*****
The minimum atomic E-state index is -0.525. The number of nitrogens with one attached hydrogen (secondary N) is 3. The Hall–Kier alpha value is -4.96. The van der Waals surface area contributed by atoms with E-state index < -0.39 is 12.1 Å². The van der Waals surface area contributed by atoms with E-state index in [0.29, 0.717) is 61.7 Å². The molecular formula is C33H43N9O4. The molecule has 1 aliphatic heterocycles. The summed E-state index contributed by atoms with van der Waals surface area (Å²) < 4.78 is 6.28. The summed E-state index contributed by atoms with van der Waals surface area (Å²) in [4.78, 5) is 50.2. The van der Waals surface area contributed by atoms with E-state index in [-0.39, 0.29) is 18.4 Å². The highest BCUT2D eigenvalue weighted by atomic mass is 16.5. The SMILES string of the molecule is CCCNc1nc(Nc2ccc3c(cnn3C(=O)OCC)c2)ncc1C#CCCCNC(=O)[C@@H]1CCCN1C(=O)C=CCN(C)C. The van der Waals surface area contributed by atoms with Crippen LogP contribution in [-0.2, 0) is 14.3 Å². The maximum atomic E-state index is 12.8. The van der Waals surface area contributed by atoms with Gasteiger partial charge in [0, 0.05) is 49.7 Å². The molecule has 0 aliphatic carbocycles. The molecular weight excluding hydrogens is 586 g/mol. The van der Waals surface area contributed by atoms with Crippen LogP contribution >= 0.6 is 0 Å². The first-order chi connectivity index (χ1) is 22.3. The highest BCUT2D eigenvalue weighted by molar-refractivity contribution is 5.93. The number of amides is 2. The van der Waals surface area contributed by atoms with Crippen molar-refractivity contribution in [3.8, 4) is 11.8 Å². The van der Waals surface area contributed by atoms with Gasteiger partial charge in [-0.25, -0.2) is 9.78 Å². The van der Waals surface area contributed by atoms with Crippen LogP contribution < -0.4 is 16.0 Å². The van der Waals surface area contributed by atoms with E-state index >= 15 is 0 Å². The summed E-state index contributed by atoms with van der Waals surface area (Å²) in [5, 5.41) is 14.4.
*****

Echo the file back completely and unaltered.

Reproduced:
The minimum atomic E-state index is -0.525. The number of nitrogens with one attached hydrogen (secondary N) is 3. The Hall–Kier alpha value is -4.96. The van der Waals surface area contributed by atoms with E-state index < -0.39 is 12.1 Å². The van der Waals surface area contributed by atoms with E-state index in [0.29, 0.717) is 61.7 Å². The molecular formula is C33H43N9O4. The molecule has 1 aliphatic heterocycles. The summed E-state index contributed by atoms with van der Waals surface area (Å²) < 4.78 is 6.28. The summed E-state index contributed by atoms with van der Waals surface area (Å²) in [4.78, 5) is 50.2. The van der Waals surface area contributed by atoms with E-state index in [-0.39, 0.29) is 18.4 Å². The highest BCUT2D eigenvalue weighted by atomic mass is 16.5. The SMILES string of the molecule is CCCNc1nc(Nc2ccc3c(cnn3C(=O)OCC)c2)ncc1C#CCCCNC(=O)[C@@H]1CCCN1C(=O)C=CCN(C)C. The van der Waals surface area contributed by atoms with Crippen LogP contribution in [-0.2, 0) is 14.3 Å². The maximum atomic E-state index is 12.8. The van der Waals surface area contributed by atoms with Gasteiger partial charge in [0, 0.05) is 49.7 Å². The molecule has 0 aliphatic carbocycles. The molecular weight excluding hydrogens is 586 g/mol. The van der Waals surface area contributed by atoms with Crippen LogP contribution >= 0.6 is 0 Å². The first-order chi connectivity index (χ1) is 22.3. The highest BCUT2D eigenvalue weighted by molar-refractivity contribution is 5.93. The number of amides is 2. The van der Waals surface area contributed by atoms with Crippen molar-refractivity contribution in [3.8, 4) is 11.8 Å². The van der Waals surface area contributed by atoms with Gasteiger partial charge in [-0.25, -0.2) is 9.78 Å². The van der Waals surface area contributed by atoms with Crippen LogP contribution < -0.4 is 16.0 Å². The van der Waals surface area contributed by atoms with E-state index >= 15 is 0 Å². The summed E-state index contributed by atoms with van der Waals surface area (Å²) in [5, 5.41) is 14.4.